Meet James Ploeser, our new DC Bike Ambassador!

Hi. I’m James and I’m new here.

Prior to joining WABA as a part-time Bike Ambassador, I’ve been a lot of things. I’ve been a barista, a community organizer, and a truck driver. Recreationally, I’ve been a gardener, natural builder, and a musician. At present, I’m a yoga teacher, a religious educator working with high school students, and a seminarian training to become a Unitarian Universalist minister.

And all that time, I’ve always been a bike-rider.

I feel very fortunate to have grown up in Madison, WI, one of the best and safest cities for cycling in the country. Its downtown lies between two lakes, so shoreline nature trails are many people’s paths to work. That, plus an extensive network of protected bike lanes made it relatively easy to become comfortable biking most anywhere.

For the last 11 years, DC has been my home. Through prioritizing being a good neighbor in my immediate surroundings in NW, I’ve also been lucky to explore most parts of the city rather extensively- and not only by bike. In addition to cycling, here I’ve spent nearly equal time as a driver and a train- or bus-rider. Coincidentally, a recent part-time job had me driving a vegetable truck for a local food access organization, and my route took me along one of my favorite cycling destinations beyond the beltway, adjacent to the Custis and W&OD trails, into the horse and wine country of Loudoun County, VA.

I see cycling as not only healthy, sustainable and affordable (though it is all those things!), but as a means of empowerment and social change. Learning that you can take yourself great distances on just two wheels, and with just your own two legs, offers an embodied experience that we are more free and more capable than we often think. In 2010, a friend and I rode to the UN Climate Talks in Cancun. Along the way we not only promoted sustainable transportation but also highlighted local efforts to transition to a people-powered global economy.

That and other such experiences are why it’s important for me that safe, enjoyable cycling be available to everyone in the D.C. region. My belief in inclusion aligns with WABA’s vision for the region. In fact, it’s partly why I’ve been invited to join the team. I’m a fluent Spanish speaker, having spent time not only in Latin America where I studied and volunteered with social movement organizations, but also working as an organizer in Spanish-speaking communities back in the midwest and here in the DMV.

If you are also interested in expanding the accessibility of WABA’s program offerings to Spanish-speaking communities, and have the language skills to assist, email me at james.ploeser@waba.org to let me know.

So that’s me. I hope to meet many of you before and during upcoming activities, and that we’ll continue welcoming more new folks into the lovely and growing WABAverse. 🙂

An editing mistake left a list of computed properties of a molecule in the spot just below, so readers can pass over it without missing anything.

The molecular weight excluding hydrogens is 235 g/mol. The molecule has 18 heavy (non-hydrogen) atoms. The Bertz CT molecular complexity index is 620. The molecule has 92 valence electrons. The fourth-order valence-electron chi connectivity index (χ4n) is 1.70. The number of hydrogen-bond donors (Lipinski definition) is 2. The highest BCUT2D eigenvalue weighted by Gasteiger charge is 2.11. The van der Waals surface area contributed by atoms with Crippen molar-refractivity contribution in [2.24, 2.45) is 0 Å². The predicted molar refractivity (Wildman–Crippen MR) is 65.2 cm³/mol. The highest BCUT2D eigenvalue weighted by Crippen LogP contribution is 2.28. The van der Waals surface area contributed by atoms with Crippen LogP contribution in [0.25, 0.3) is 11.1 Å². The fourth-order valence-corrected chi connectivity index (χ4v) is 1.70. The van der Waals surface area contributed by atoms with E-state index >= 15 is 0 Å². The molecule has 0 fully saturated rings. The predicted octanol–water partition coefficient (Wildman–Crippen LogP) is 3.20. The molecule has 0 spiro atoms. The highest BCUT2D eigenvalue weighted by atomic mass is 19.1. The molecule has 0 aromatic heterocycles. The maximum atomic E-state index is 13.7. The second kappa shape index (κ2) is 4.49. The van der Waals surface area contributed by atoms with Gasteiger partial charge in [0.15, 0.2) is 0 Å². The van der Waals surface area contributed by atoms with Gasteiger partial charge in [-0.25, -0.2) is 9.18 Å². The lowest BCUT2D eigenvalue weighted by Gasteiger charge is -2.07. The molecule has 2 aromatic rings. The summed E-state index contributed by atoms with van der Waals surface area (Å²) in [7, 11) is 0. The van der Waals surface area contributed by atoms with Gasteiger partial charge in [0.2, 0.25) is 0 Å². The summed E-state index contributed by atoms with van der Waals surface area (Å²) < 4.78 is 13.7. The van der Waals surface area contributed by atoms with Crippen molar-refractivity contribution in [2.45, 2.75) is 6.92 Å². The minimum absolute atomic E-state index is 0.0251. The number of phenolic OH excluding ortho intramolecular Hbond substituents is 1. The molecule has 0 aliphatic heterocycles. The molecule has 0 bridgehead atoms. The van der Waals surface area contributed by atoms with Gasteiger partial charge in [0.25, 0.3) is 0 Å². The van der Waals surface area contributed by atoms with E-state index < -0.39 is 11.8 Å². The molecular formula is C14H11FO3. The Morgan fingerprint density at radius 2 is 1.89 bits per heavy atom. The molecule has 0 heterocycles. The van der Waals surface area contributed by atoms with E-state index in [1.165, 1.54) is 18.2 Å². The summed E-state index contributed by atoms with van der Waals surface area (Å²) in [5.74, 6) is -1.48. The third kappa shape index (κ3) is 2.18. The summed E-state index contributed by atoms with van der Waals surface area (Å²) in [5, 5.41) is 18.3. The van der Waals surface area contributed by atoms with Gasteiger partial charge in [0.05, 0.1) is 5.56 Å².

Try It By Bike!: A Guide to Riding Around Red Line Metro Closures

For all of us who can’t take off a leisurely July 21st to Sept 3rd vacation and avoid some very humid days, the Metro closure of the Brookland and Rhode Island Ave Red Line stations are going to affect many travel patterns. There will be bus shuttles between stations and a temporary bus lane on Rhode Island Ave (!). But it can also be a easy bike ride—there is a trail that parallels the Red Line!

Want to avoid crowded roadways and train platforms while Metro undertakes maintenance? The Metropolitan Branch Trail follows the Red Line from just south of Fort Totten past Brookland, Rhode Island, NoMa to Union Station with some great connections to downtown and points east & west.

Metropolitan Branch Trail signage.

The Metropolitan Branch Trail runs along the Red Line in D.C., and you can pick it up just south of Fort Totten! An easy alternative route to use while Brookland and Rhode Island Ave. are closed.


How to Prepare

Check your brakes, pump up your tires, and give biking a try! A few things we’ve seen that are useful for beginning to bike for transportation:

  • No need to start with the Big Ride. Maybe test out a daily commute on a weekend when there isn’t a 9am important meeting. Where are you going to park your bike?
  • Options are your friend. You can drive a car to a park-and-ride, and ride your bike from there. Take bikeshare downhill and bus home. Try out a bikeshare bike for a week and see how getting around feels.
    • A Capital Bikeshare corral with unlimited parking will be available at 3rdSt. NE and M St. NE from 8am-1pm, on Monday – Friday from 7/23 – 8/31, so you can easily drop off your bike.
  • You do need a working bicycle, a u-lock and some way to carry your things. A helmet is encouraged. But, like so many things, no need to go all in on all the fancy gear to start with! Are bike specific bags nice? Sure! But you can also use the random Aldi’s reusable bag you got free that one time. If you’re going to be biking when it is dark, a front light is legally required and you should have a rear light too.
  • It’s hot! Sunscreen, a water bottle and sun protection are probably a good idea. I like wearing casual clothes on my ride and changing at work to avoid sweaty clothes. But for folks with shorter rides or who aren’t perennially biking fast to avoid being late for meetings, a slower pace should help minimize sweat.
  • Trails are kind of like roads, but better. Ride to the right and pass folks on your left. Let people know that you’re passing them and give them space. Don’t do anything sudden. And above all, be courteous about the shared space.
  • We’ve got maps, events, classes, and all sorts of other resources below to make your bike commute comfortable, safe and fun.

We’ve also got tools for employers looking to make life a little easier for their staff.


What’s WABA Doing?